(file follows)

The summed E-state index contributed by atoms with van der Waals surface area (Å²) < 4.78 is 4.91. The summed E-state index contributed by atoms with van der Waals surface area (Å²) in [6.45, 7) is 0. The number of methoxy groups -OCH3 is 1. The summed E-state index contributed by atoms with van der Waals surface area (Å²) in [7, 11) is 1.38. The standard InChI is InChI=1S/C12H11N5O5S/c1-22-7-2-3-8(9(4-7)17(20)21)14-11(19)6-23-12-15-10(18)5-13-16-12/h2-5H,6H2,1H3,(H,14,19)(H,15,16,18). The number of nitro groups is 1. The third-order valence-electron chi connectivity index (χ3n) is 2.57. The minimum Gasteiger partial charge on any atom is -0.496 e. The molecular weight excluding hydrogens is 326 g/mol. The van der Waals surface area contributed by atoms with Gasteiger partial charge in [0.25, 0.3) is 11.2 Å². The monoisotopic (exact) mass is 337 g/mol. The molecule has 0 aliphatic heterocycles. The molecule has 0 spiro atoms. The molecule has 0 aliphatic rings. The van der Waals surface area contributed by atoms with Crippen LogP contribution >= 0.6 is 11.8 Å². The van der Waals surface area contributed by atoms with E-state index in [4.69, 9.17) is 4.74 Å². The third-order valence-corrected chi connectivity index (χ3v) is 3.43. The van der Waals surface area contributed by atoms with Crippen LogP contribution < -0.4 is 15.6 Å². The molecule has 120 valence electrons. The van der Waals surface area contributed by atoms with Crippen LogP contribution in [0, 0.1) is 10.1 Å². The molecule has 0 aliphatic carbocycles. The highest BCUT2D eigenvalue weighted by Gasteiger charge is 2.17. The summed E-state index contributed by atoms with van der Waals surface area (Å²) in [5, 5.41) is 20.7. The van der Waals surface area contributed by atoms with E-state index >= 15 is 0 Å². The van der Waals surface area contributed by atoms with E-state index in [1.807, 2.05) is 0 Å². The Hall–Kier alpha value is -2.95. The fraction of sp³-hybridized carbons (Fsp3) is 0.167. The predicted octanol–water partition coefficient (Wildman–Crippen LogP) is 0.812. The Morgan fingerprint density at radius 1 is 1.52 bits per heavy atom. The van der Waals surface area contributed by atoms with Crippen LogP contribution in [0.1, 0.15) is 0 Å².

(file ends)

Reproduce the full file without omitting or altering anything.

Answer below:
The summed E-state index contributed by atoms with van der Waals surface area (Å²) < 4.78 is 4.91. The summed E-state index contributed by atoms with van der Waals surface area (Å²) in [6.45, 7) is 0. The number of methoxy groups -OCH3 is 1. The summed E-state index contributed by atoms with van der Waals surface area (Å²) in [7, 11) is 1.38. The standard InChI is InChI=1S/C12H11N5O5S/c1-22-7-2-3-8(9(4-7)17(20)21)14-11(19)6-23-12-15-10(18)5-13-16-12/h2-5H,6H2,1H3,(H,14,19)(H,15,16,18). The number of nitro groups is 1. The third-order valence-electron chi connectivity index (χ3n) is 2.57. The minimum Gasteiger partial charge on any atom is -0.496 e. The molecular weight excluding hydrogens is 326 g/mol. The van der Waals surface area contributed by atoms with Gasteiger partial charge in [0.25, 0.3) is 11.2 Å². The monoisotopic (exact) mass is 337 g/mol. The molecule has 0 aliphatic heterocycles. The molecule has 0 spiro atoms. The molecule has 0 aliphatic rings. The van der Waals surface area contributed by atoms with Crippen LogP contribution >= 0.6 is 11.8 Å². The van der Waals surface area contributed by atoms with E-state index in [4.69, 9.17) is 4.74 Å². The third-order valence-corrected chi connectivity index (χ3v) is 3.43. The van der Waals surface area contributed by atoms with Crippen LogP contribution < -0.4 is 15.6 Å². The molecule has 120 valence electrons. The van der Waals surface area contributed by atoms with Crippen LogP contribution in [0, 0.1) is 10.1 Å². The molecule has 0 aliphatic carbocycles. The highest BCUT2D eigenvalue weighted by Gasteiger charge is 2.17. The summed E-state index contributed by atoms with van der Waals surface area (Å²) in [5, 5.41) is 20.7. The van der Waals surface area contributed by atoms with E-state index >= 15 is 0 Å². The van der Waals surface area contributed by atoms with E-state index in [1.807, 2.05) is 0 Å². The Hall–Kier alpha value is -2.95. The fraction of sp³-hybridized carbons (Fsp3) is 0.167. The predicted octanol–water partition coefficient (Wildman–Crippen LogP) is 0.812. The Morgan fingerprint density at radius 1 is 1.52 bits per heavy atom. The van der Waals surface area contributed by atoms with Crippen LogP contribution in [0.1, 0.15) is 0 Å².